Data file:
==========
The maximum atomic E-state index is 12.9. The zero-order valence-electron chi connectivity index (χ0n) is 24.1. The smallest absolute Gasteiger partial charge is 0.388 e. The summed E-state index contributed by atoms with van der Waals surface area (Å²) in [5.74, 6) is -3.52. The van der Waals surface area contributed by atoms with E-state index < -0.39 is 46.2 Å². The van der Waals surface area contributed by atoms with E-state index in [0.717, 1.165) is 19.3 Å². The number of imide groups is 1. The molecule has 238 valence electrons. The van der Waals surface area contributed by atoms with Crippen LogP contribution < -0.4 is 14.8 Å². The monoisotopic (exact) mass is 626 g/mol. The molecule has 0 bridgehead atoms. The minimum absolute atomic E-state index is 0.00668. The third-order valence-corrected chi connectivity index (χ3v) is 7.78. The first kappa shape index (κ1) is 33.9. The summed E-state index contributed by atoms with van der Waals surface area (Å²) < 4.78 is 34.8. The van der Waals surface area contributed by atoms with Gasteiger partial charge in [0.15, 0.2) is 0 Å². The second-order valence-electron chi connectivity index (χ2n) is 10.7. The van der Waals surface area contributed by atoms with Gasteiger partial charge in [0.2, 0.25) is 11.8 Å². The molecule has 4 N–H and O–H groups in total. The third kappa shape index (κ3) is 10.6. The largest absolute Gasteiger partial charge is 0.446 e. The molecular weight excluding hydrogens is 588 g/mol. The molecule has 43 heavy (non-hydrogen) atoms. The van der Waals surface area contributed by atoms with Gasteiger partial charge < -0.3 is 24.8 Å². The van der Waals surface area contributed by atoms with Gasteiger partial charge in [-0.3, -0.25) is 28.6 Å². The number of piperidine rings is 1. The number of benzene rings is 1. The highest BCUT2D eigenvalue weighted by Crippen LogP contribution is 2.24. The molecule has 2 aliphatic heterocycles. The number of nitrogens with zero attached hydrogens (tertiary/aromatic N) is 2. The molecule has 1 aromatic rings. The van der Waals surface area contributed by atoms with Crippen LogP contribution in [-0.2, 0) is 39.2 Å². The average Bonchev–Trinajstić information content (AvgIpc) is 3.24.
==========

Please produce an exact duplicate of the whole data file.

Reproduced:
The maximum atomic E-state index is 12.9. The zero-order valence-electron chi connectivity index (χ0n) is 24.1. The smallest absolute Gasteiger partial charge is 0.388 e. The summed E-state index contributed by atoms with van der Waals surface area (Å²) in [5.74, 6) is -3.52. The van der Waals surface area contributed by atoms with E-state index < -0.39 is 46.2 Å². The van der Waals surface area contributed by atoms with E-state index in [0.717, 1.165) is 19.3 Å². The number of imide groups is 1. The molecule has 238 valence electrons. The van der Waals surface area contributed by atoms with Crippen LogP contribution < -0.4 is 14.8 Å². The monoisotopic (exact) mass is 626 g/mol. The molecule has 0 bridgehead atoms. The minimum absolute atomic E-state index is 0.00668. The third-order valence-corrected chi connectivity index (χ3v) is 7.78. The first kappa shape index (κ1) is 33.9. The summed E-state index contributed by atoms with van der Waals surface area (Å²) < 4.78 is 34.8. The van der Waals surface area contributed by atoms with Gasteiger partial charge in [0.15, 0.2) is 0 Å². The second-order valence-electron chi connectivity index (χ2n) is 10.7. The van der Waals surface area contributed by atoms with Gasteiger partial charge in [0.2, 0.25) is 11.8 Å². The molecule has 4 N–H and O–H groups in total. The third kappa shape index (κ3) is 10.6. The largest absolute Gasteiger partial charge is 0.446 e. The molecular weight excluding hydrogens is 588 g/mol. The molecule has 43 heavy (non-hydrogen) atoms. The van der Waals surface area contributed by atoms with Gasteiger partial charge < -0.3 is 24.8 Å². The van der Waals surface area contributed by atoms with Gasteiger partial charge in [-0.3, -0.25) is 28.6 Å². The number of piperidine rings is 1. The number of benzene rings is 1. The highest BCUT2D eigenvalue weighted by Crippen LogP contribution is 2.24. The molecule has 2 aliphatic heterocycles. The number of nitrogens with zero attached hydrogens (tertiary/aromatic N) is 2. The molecule has 1 aromatic rings. The van der Waals surface area contributed by atoms with Crippen LogP contribution in [-0.2, 0) is 39.2 Å². The average Bonchev–Trinajstić information content (AvgIpc) is 3.24.